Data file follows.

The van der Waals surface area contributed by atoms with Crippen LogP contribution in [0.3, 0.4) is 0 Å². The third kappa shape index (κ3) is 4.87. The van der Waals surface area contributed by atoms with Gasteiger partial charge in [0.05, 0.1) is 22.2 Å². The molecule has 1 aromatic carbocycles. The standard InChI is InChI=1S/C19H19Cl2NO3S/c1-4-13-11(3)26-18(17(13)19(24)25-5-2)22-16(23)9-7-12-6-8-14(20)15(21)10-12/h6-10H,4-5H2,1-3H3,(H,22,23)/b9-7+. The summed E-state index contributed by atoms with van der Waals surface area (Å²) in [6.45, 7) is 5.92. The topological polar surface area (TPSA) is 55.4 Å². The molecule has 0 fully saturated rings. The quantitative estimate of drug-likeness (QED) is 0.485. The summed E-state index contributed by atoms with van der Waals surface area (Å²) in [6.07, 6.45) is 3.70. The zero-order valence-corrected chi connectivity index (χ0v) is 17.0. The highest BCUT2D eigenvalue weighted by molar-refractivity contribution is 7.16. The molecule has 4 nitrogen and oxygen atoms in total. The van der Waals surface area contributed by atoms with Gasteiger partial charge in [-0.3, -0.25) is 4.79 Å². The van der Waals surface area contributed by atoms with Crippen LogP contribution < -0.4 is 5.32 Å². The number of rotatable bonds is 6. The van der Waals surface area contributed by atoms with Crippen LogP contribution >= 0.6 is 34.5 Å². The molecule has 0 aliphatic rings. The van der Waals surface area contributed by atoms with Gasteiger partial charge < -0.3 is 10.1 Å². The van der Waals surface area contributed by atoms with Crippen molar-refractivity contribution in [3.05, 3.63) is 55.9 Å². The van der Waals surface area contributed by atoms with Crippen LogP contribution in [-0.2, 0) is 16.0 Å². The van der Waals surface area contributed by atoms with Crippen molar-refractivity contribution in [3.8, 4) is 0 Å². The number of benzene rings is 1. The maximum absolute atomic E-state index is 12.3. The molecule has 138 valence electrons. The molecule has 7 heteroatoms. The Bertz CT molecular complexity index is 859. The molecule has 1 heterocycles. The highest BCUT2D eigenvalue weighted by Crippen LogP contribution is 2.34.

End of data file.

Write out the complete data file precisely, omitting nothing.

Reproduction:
The van der Waals surface area contributed by atoms with Crippen LogP contribution in [0.3, 0.4) is 0 Å². The third kappa shape index (κ3) is 4.87. The van der Waals surface area contributed by atoms with Gasteiger partial charge in [0.05, 0.1) is 22.2 Å². The molecule has 1 aromatic carbocycles. The standard InChI is InChI=1S/C19H19Cl2NO3S/c1-4-13-11(3)26-18(17(13)19(24)25-5-2)22-16(23)9-7-12-6-8-14(20)15(21)10-12/h6-10H,4-5H2,1-3H3,(H,22,23)/b9-7+. The summed E-state index contributed by atoms with van der Waals surface area (Å²) in [6.45, 7) is 5.92. The topological polar surface area (TPSA) is 55.4 Å². The molecule has 0 fully saturated rings. The quantitative estimate of drug-likeness (QED) is 0.485. The summed E-state index contributed by atoms with van der Waals surface area (Å²) in [6.07, 6.45) is 3.70. The zero-order valence-corrected chi connectivity index (χ0v) is 17.0. The highest BCUT2D eigenvalue weighted by molar-refractivity contribution is 7.16. The molecule has 4 nitrogen and oxygen atoms in total. The van der Waals surface area contributed by atoms with Gasteiger partial charge in [-0.3, -0.25) is 4.79 Å². The van der Waals surface area contributed by atoms with Crippen LogP contribution < -0.4 is 5.32 Å². The number of rotatable bonds is 6. The van der Waals surface area contributed by atoms with Crippen LogP contribution >= 0.6 is 34.5 Å². The molecule has 0 aliphatic rings. The van der Waals surface area contributed by atoms with Gasteiger partial charge < -0.3 is 10.1 Å². The van der Waals surface area contributed by atoms with Crippen molar-refractivity contribution in [3.05, 3.63) is 55.9 Å². The van der Waals surface area contributed by atoms with Crippen LogP contribution in [-0.2, 0) is 16.0 Å². The van der Waals surface area contributed by atoms with Crippen molar-refractivity contribution in [3.8, 4) is 0 Å². The number of benzene rings is 1. The maximum absolute atomic E-state index is 12.3. The molecule has 138 valence electrons. The molecule has 7 heteroatoms. The Bertz CT molecular complexity index is 859. The molecule has 1 heterocycles. The highest BCUT2D eigenvalue weighted by Crippen LogP contribution is 2.34.